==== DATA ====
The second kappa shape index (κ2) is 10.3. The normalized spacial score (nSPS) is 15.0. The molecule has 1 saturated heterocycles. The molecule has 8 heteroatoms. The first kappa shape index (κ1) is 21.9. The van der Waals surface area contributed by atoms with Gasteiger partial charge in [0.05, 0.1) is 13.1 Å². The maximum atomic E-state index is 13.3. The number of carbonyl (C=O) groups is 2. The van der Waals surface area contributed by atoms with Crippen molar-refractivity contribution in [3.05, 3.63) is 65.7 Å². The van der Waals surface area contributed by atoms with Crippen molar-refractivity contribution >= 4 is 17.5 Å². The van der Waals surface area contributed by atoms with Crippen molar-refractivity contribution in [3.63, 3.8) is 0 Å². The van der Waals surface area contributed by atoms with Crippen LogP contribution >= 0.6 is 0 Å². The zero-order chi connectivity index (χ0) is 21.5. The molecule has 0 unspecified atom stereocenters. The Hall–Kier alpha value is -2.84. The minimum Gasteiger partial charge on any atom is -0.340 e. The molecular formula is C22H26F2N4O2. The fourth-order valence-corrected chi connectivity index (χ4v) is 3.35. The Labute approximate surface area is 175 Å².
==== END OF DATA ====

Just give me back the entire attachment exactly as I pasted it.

The second kappa shape index (κ2) is 10.3. The normalized spacial score (nSPS) is 15.0. The molecule has 1 saturated heterocycles. The molecule has 8 heteroatoms. The first kappa shape index (κ1) is 21.9. The van der Waals surface area contributed by atoms with Gasteiger partial charge in [0.05, 0.1) is 13.1 Å². The maximum atomic E-state index is 13.3. The number of carbonyl (C=O) groups is 2. The van der Waals surface area contributed by atoms with Crippen molar-refractivity contribution in [3.05, 3.63) is 65.7 Å². The van der Waals surface area contributed by atoms with Crippen molar-refractivity contribution >= 4 is 17.5 Å². The van der Waals surface area contributed by atoms with Crippen molar-refractivity contribution in [3.63, 3.8) is 0 Å². The van der Waals surface area contributed by atoms with Crippen LogP contribution >= 0.6 is 0 Å². The zero-order chi connectivity index (χ0) is 21.5. The molecule has 0 unspecified atom stereocenters. The Hall–Kier alpha value is -2.84. The minimum Gasteiger partial charge on any atom is -0.340 e. The molecular formula is C22H26F2N4O2. The fourth-order valence-corrected chi connectivity index (χ4v) is 3.35. The Labute approximate surface area is 175 Å².